“Now He was going around the villages in a circuit, teaching. He summoned the Twelve and began to send them out in pairs and gave them authority over unclean spirits. He instructed them to take nothing for the road except a walking stick: no bread, no traveling bag, no money in their belts. They were to wear sandals, but not put on an extra shirt. Then He said to them, “Whenever you enter a house, stay there until you leave that place. If any place does not welcome you and people refuse to listen to you, when you leave there, shake the dust off your feet as a testimony against them.” So they went out and preached that people should repent. And they were driving out many demons, anointing many sick people with olive oil, and healing them.” (Mark 6:6b-13 HCSB)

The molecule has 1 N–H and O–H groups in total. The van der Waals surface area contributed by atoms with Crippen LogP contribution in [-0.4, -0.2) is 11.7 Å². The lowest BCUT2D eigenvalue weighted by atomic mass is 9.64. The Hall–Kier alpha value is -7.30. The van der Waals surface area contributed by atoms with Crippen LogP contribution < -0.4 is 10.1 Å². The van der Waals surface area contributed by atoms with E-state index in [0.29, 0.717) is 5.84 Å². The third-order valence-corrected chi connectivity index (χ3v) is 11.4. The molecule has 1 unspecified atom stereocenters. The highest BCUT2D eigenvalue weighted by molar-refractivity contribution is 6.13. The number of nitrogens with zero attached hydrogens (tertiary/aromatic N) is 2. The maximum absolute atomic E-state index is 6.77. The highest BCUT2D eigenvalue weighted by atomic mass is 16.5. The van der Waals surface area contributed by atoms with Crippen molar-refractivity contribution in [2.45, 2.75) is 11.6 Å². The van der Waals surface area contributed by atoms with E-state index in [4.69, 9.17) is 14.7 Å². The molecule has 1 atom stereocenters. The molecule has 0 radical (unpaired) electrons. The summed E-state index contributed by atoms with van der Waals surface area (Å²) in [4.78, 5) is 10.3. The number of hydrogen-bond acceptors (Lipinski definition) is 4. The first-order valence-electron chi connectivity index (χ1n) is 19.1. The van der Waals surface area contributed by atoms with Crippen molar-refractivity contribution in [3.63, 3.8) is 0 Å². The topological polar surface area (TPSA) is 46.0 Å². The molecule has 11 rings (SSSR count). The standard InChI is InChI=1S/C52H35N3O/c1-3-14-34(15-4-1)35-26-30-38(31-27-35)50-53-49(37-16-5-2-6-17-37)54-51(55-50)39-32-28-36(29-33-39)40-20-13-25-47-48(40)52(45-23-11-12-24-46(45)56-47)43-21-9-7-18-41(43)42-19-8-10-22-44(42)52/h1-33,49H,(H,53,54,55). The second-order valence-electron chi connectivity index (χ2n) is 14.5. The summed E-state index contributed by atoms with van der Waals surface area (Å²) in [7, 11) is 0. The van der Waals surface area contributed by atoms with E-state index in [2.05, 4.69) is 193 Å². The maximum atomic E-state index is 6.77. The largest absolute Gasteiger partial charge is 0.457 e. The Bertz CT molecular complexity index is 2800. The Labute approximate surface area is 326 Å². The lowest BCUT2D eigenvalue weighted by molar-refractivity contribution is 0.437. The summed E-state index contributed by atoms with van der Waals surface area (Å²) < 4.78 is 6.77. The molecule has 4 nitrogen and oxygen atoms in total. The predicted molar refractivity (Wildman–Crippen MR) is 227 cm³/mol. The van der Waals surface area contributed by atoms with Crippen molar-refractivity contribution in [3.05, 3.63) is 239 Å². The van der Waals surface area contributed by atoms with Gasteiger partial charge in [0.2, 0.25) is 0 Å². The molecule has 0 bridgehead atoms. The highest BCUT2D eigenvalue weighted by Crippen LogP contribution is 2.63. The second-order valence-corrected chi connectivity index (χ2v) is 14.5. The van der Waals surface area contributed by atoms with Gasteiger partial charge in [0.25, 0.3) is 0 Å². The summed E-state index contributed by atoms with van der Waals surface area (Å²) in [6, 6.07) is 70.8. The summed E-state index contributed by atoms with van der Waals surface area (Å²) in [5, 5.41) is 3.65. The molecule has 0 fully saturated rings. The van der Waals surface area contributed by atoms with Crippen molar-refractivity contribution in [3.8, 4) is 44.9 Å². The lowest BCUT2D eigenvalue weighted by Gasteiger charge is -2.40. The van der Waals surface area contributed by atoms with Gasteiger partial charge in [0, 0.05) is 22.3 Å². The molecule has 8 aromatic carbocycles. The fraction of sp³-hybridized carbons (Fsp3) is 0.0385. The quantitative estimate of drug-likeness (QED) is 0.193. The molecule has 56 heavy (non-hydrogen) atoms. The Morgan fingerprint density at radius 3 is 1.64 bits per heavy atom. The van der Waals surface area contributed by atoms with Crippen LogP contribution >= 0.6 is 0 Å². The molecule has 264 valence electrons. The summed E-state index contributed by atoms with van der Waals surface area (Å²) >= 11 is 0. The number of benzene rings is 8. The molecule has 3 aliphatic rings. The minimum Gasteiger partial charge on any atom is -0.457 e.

I have had the distinct privilege of traveling quite a bit during my life. Not quite as much as some, perhaps, but a lot more than many. I’ve traveled across America from Alaska to Florida and from Main to Southern California. I’ve not been to Hawaii, yet, but it is definitely on my list. Much of that travel across America was in the back of our family station wagon as we ate crackers, cheese, peanut butter, bologna sandwiches and visited family and friends. I’ve also had the privilege of traveling to several Asian countries including China, Hong Kong, Taiwan, Thailand and Korea. If there’s one thing I’ve learned during my travels it is to have the essentials but never too much. As I traveled through China it was with a single carry-on suitcase that needed to be light enough and mobile enough to take with me as our group moved through each city and from city to city.